Acclimation curve data from Gradual plasticity alters population dynamics in variable environments: thermal acclimation in the green alga <i>Chlamydomonas reinhartdii</i>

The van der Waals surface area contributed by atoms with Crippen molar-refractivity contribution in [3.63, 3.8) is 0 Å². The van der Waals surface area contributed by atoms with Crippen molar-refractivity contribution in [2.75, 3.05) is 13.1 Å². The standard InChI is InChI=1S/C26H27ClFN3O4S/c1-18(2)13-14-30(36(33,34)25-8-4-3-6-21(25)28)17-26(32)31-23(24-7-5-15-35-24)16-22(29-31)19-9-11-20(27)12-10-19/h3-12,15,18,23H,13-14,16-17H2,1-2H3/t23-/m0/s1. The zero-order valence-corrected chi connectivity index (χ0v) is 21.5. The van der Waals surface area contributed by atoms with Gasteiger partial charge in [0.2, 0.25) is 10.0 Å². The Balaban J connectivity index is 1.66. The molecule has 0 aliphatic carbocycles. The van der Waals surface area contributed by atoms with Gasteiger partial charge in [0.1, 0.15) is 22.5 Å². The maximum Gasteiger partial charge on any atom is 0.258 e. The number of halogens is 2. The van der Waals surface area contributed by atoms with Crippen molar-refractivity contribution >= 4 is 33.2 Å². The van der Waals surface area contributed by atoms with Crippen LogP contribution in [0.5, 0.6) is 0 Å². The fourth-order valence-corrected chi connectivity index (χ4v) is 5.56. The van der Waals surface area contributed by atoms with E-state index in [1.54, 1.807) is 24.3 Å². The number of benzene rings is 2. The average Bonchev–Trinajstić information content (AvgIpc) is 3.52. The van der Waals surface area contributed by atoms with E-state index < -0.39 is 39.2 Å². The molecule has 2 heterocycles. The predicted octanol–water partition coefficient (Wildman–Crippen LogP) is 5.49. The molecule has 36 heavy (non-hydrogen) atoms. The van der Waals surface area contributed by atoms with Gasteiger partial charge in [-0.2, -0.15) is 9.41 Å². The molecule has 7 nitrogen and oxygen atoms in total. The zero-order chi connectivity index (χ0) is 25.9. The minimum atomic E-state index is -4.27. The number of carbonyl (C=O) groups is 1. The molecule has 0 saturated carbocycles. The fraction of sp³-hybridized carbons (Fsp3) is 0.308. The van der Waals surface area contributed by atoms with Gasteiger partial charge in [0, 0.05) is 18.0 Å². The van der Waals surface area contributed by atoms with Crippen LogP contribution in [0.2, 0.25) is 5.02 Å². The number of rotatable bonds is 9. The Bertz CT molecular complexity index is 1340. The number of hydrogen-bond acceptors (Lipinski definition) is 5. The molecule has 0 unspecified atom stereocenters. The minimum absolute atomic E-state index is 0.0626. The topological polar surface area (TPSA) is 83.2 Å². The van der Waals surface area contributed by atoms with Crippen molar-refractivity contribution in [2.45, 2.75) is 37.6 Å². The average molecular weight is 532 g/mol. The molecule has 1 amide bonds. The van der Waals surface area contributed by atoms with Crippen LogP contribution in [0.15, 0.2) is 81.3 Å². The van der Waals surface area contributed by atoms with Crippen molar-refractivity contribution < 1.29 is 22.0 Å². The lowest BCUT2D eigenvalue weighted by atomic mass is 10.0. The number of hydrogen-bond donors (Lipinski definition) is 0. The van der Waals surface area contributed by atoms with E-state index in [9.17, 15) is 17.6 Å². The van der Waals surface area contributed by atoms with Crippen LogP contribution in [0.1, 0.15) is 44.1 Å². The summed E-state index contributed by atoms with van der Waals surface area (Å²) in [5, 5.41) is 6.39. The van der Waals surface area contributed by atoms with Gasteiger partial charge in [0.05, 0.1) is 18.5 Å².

Environmental variability is ubiquitous, but its effects on populations are not fully understood or predictable. Recent attention has focused on how rapid evolution can impact ecological dynamics via adaptive trait change. However, the impact of trait change arising from plastic responses has received less attention, and is often assumed to optimize performance and unfold on a separate, faster timescale than ecological dynamics. Challenging these assumptions, we propose that gradual plasticity is important for ecological dynamics, and present a study of the plastic responses of the freshwater green algae <i>Chlamydomonas reinhardtii</i> as it acclimates to temperature changes. First, we show that <i>C. reinhardtii</i>'s gradual acclimation responses can both enhance and suppress its performance after a perturbation, depending on its prior thermal history. Second, we demonstrate that where conventional approaches fail to predict the population dynamics of <i>C. reinhardtii</i> exposed to temperature fluctuations, a new model of gradual acclimation succeeds. Finally, using high-resolution data, we show that phytoplankton in lake ecosystems can experience thermal variation sufficient to make acclimation relevant. These results challenge prevailing assumptions about plasticity's interactions with ecological dynamics. Amidst the current emphasis on rapid evolution, it is critical that we also develop predictive methods accounting for plasticity.